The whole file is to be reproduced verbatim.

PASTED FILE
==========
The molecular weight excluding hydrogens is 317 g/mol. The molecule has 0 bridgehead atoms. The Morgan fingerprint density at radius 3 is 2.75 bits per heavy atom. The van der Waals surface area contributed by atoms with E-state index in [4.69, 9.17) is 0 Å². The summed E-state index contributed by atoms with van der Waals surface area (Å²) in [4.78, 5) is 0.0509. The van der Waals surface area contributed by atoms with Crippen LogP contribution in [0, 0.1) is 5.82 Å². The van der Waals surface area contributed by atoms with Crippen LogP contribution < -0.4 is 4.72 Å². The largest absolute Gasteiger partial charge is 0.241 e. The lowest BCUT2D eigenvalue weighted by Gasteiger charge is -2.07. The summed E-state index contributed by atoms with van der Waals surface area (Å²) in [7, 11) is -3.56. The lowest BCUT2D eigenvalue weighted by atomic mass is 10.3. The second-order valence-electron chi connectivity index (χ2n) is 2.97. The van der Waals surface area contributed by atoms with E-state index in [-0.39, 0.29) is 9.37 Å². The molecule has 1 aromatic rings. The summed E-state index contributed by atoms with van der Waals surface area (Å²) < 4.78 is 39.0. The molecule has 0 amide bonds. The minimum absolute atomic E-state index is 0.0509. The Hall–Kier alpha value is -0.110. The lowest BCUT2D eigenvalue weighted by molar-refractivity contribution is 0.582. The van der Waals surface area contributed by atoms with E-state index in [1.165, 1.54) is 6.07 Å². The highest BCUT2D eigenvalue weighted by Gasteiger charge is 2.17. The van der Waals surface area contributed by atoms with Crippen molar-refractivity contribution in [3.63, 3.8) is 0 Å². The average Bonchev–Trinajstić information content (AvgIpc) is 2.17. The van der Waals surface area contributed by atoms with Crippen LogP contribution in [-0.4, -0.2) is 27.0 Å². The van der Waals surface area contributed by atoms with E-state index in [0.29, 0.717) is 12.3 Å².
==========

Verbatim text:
The molecular weight excluding hydrogens is 317 g/mol. The molecule has 0 bridgehead atoms. The Morgan fingerprint density at radius 3 is 2.75 bits per heavy atom. The van der Waals surface area contributed by atoms with E-state index in [4.69, 9.17) is 0 Å². The summed E-state index contributed by atoms with van der Waals surface area (Å²) in [4.78, 5) is 0.0509. The van der Waals surface area contributed by atoms with Crippen LogP contribution in [0, 0.1) is 5.82 Å². The van der Waals surface area contributed by atoms with Crippen LogP contribution < -0.4 is 4.72 Å². The largest absolute Gasteiger partial charge is 0.241 e. The lowest BCUT2D eigenvalue weighted by Gasteiger charge is -2.07. The summed E-state index contributed by atoms with van der Waals surface area (Å²) in [7, 11) is -3.56. The lowest BCUT2D eigenvalue weighted by atomic mass is 10.3. The second-order valence-electron chi connectivity index (χ2n) is 2.97. The van der Waals surface area contributed by atoms with E-state index in [-0.39, 0.29) is 9.37 Å². The molecule has 1 aromatic rings. The summed E-state index contributed by atoms with van der Waals surface area (Å²) < 4.78 is 39.0. The molecule has 0 amide bonds. The minimum absolute atomic E-state index is 0.0509. The Hall–Kier alpha value is -0.110. The lowest BCUT2D eigenvalue weighted by molar-refractivity contribution is 0.582. The van der Waals surface area contributed by atoms with E-state index in [1.165, 1.54) is 6.07 Å². The highest BCUT2D eigenvalue weighted by Gasteiger charge is 2.17. The van der Waals surface area contributed by atoms with Crippen molar-refractivity contribution in [3.63, 3.8) is 0 Å². The average Bonchev–Trinajstić information content (AvgIpc) is 2.17. The van der Waals surface area contributed by atoms with Crippen LogP contribution in [-0.4, -0.2) is 27.0 Å². The van der Waals surface area contributed by atoms with E-state index in [0.29, 0.717) is 12.3 Å².